“A few said they could defer my payments for the next three months, while a few others said that they could lower my interest rate and lower my minimum monthly payments,” Smith says, explaining that over the next three months she’ll save $1,800 in payments and hopes to get about $500 from selling no-longer-needed furniture. 

While COVID-19 closures force Americans to spend less on restaurants, quarantine life is capable of driving up the cost of food, as Larry Duffany, a 55-year-old father of three from Thomaston, CT. He says that, because they are all at home, the family’s grocery budget has gone up. But he believes the eating’s driven more by housebound boredom more than hunger. “For that reason, I’ve set up my ‘classroom’/office as far from the kitchen as possible.”

Along with food, Duffany says sheltering in place has ratcheted up utility costs. “Again, because we are home our bill for electricity has shot up as well,” he says. “We’re all home and we’re all using devices.” 

Duffany’s one of many Americans who’ve lost a once-reliable source of secondary income under COVID-19. His part-time work as an American Heart Association instructor depends too much on in-person instruction for remote learning. Cheaper gas and less driving, along with canceled kids’ activities and reductions in healthcare costs offset the shortfall, mostly.  While he’s already lost a side gig, he’s bracing for the possibility of losing his main one down the road. Like many Americans, he’s uncertain whether his job will survive months of economic doldrums. He works at a private school and his job depends on enrollment, which could dip due to the economic downturn. 

“I’m throwing extra money into savings right now to hedge the possibility of job loss down the road,” he says.

With 81 percent of large advertisers cutting ad and marketing spending, many creative professionals are out of work across the globe. Welsh father-of-two Brett Downes’ income as a digital marketer was decimated by coronavirus when his clients slashed their budgets. His wife’s income covers bills but he’s otherwise being inventive about other costs, including taking advantage of the U.K.’s three-month payment holiday for mortgage and credit card payments. 

In addition to cutting coupons and harvesting vegetables from their garden, Downes’ family has cut costs with a move that many might find unthinkable in a time of widespread streaming content binging: he put Netflix and Disney Plus on hold and transformed his family’s leisure time. “We spend our evenings playing board games and using the House Party App,” he says. 

Besides increased unemployment benefits and stimulus checks,the federal government has offered options for struggling Americans. Paul Flanagan, a father of two in Dallas who owns the undeveloped land sales company Land Cravings, took advantage of one stimulus measure to cut down his mountain of credit card debt. 

“With the feds approval of waiving the penalty for early withdrawal of 401 and IRA distributions, we decided that it would be a good idea to pay off all that high interest credit card debt with my IRA,” Flanagan says. “There was enough money to reinvest in other assets after becoming credit card debit free.”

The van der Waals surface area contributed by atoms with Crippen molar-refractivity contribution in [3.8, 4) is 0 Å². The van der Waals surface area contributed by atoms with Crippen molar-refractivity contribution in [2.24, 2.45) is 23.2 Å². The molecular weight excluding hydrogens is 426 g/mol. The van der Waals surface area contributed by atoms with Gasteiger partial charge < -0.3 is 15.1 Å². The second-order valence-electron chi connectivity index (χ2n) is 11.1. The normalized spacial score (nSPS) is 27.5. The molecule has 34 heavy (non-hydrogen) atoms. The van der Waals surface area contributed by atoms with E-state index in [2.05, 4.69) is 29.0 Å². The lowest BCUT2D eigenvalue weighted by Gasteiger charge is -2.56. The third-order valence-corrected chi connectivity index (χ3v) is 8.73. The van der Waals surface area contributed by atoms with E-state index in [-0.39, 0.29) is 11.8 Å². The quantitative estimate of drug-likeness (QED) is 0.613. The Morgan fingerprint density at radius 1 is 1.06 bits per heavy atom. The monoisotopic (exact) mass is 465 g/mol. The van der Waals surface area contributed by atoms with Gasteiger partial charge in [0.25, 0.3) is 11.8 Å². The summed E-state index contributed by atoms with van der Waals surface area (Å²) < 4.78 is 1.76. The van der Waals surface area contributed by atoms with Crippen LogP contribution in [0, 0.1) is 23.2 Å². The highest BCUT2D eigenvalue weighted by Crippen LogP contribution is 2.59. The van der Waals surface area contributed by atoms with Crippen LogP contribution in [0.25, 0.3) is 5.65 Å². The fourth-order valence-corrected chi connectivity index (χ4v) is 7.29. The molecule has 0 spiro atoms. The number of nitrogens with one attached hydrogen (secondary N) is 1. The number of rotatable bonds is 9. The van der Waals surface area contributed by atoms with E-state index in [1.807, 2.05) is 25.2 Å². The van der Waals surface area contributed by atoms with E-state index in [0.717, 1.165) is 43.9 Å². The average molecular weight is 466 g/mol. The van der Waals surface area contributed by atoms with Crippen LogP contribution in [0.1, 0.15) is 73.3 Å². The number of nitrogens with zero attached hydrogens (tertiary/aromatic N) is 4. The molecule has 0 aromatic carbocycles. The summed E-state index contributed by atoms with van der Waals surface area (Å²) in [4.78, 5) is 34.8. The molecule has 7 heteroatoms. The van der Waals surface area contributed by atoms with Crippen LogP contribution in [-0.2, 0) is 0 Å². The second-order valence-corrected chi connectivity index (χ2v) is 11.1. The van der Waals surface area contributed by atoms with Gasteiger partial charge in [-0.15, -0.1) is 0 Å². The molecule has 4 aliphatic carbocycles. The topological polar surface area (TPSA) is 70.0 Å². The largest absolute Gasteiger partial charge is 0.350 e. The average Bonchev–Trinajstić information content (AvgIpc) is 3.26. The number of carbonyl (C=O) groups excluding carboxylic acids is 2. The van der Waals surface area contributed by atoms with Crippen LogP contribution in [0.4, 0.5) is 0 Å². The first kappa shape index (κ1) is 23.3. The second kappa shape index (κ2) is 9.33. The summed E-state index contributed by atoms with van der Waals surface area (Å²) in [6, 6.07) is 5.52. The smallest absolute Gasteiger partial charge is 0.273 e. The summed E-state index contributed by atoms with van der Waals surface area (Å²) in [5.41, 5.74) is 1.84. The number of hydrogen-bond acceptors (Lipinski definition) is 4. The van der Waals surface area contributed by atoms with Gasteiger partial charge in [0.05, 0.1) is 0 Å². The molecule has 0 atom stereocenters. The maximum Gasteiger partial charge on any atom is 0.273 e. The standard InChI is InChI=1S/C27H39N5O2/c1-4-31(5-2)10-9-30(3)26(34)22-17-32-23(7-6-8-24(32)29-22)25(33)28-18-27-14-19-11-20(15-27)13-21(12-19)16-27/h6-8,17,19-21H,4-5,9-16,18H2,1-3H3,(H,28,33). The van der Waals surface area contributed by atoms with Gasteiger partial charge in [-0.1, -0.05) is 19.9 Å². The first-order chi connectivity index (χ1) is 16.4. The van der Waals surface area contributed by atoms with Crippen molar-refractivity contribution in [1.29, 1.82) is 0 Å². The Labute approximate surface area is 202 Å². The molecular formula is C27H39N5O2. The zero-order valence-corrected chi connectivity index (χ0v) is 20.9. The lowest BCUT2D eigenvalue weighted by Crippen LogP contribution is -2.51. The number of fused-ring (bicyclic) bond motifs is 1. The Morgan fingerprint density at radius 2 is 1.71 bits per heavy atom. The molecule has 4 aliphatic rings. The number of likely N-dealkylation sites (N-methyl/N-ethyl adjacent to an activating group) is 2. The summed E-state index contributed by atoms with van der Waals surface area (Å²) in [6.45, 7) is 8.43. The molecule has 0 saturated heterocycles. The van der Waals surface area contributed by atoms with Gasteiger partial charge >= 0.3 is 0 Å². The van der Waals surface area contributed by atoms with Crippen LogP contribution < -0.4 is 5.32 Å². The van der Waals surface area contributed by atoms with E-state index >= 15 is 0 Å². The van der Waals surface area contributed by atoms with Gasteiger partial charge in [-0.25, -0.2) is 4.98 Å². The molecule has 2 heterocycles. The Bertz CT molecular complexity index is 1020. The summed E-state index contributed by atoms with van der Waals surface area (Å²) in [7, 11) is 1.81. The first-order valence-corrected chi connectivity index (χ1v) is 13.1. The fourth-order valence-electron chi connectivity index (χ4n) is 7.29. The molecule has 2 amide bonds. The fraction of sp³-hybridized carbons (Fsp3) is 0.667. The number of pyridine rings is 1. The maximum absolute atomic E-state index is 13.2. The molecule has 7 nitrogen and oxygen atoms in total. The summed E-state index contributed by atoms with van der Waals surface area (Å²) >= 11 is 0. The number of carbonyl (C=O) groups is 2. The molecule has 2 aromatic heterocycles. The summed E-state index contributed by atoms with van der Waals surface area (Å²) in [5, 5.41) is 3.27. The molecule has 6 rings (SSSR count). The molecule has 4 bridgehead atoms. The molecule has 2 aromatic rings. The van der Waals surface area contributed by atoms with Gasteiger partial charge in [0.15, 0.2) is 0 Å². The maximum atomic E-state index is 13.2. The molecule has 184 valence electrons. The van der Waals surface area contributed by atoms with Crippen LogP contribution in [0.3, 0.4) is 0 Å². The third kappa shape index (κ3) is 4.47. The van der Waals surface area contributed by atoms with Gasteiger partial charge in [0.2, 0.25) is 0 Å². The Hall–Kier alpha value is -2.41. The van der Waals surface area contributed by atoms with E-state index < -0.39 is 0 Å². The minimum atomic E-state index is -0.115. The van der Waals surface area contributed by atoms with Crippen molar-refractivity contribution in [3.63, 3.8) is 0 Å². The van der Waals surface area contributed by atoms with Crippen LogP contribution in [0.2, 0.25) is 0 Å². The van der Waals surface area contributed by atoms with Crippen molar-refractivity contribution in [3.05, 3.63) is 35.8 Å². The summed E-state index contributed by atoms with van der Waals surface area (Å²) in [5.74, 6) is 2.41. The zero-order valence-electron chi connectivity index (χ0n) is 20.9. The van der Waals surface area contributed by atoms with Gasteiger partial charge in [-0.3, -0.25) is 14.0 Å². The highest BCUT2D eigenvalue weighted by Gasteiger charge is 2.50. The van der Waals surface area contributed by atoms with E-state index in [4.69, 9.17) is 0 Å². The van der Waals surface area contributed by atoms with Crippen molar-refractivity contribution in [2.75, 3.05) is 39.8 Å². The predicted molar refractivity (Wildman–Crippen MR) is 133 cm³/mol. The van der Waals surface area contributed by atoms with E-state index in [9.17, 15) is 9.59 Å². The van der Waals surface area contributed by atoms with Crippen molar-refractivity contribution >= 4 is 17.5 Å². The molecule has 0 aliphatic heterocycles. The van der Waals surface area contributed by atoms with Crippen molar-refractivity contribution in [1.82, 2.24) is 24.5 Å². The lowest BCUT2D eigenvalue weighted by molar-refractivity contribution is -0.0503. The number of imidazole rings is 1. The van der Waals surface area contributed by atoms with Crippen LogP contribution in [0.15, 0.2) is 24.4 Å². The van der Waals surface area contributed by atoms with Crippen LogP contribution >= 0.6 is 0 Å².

Financial experts urge caution for those considering dipping into retirement accounts to pay off consumer debt. Duffany recommended dialing debt payments to minimums to hold onto cash in case the crisis drags on longer than predicted. But unlike retirement investment accounts, which fluctuate with the market, paying off debt has a guaranteed rate of return by negating credit card interest rates. 

“As long as you have a concrete plan to avoid credit card debtagain, withdrawing money from an IRA can be a very much needed fresh start at this point,” he says. 

Unverzagt noted that early withdrawals from taxable accounts like 401Ks and IRAs still entail taxes. “But I also think right now boosting your contingency/emergency fund and/or paying off debt is important,” she says, adding that going debt-free is less important than an emergency fund. “Paying off debt early is only a good solution if you are solid in your contingency fund and able to pay your day-to-day bills even if things go south in the future.”

But while it’s important to keep your eyes on tomorrow, escaping the grim realities of today can feel much more urgent and just as necessary. Brooklyn father of two and higher education professional Phillip says he and his wife, both white collar professionals, have spent years living within their means and putting away money for a house. Now stuck inside their city apartment without access to outdoor space, they’re searching for a house to rent for the summer. As he’d still be paying rent on his apartment while leasing the house, he knows the move would set his home search back significantly while offering nothing in terms of investment or equity. But in consideration of the circumstances, he believes it’s worth the trade-off.